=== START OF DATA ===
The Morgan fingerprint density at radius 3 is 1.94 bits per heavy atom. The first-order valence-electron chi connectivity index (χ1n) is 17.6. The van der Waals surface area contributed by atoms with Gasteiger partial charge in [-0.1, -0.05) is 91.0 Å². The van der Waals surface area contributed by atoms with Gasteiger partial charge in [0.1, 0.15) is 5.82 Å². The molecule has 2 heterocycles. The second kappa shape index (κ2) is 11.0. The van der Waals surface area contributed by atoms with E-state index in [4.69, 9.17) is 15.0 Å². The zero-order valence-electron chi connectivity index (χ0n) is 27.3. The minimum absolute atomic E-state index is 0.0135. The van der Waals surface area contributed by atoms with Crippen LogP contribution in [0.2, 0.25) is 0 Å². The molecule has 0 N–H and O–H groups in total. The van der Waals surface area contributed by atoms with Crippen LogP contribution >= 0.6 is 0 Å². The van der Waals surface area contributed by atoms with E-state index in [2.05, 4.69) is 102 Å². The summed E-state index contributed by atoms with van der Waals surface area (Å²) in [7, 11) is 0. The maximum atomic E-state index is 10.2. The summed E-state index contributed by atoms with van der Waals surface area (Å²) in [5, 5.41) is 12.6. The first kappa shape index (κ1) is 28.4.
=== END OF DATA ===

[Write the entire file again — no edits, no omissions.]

The Morgan fingerprint density at radius 3 is 1.94 bits per heavy atom. The first-order valence-electron chi connectivity index (χ1n) is 17.6. The van der Waals surface area contributed by atoms with Gasteiger partial charge in [-0.1, -0.05) is 91.0 Å². The van der Waals surface area contributed by atoms with Gasteiger partial charge in [0.1, 0.15) is 5.82 Å². The molecule has 2 heterocycles. The second kappa shape index (κ2) is 11.0. The van der Waals surface area contributed by atoms with E-state index in [4.69, 9.17) is 15.0 Å². The zero-order valence-electron chi connectivity index (χ0n) is 27.3. The minimum absolute atomic E-state index is 0.0135. The van der Waals surface area contributed by atoms with Crippen LogP contribution in [0.2, 0.25) is 0 Å². The molecule has 0 N–H and O–H groups in total. The van der Waals surface area contributed by atoms with Crippen LogP contribution >= 0.6 is 0 Å². The van der Waals surface area contributed by atoms with E-state index in [2.05, 4.69) is 102 Å². The summed E-state index contributed by atoms with van der Waals surface area (Å²) in [7, 11) is 0. The maximum atomic E-state index is 10.2. The summed E-state index contributed by atoms with van der Waals surface area (Å²) in [5, 5.41) is 12.6. The first kappa shape index (κ1) is 28.4.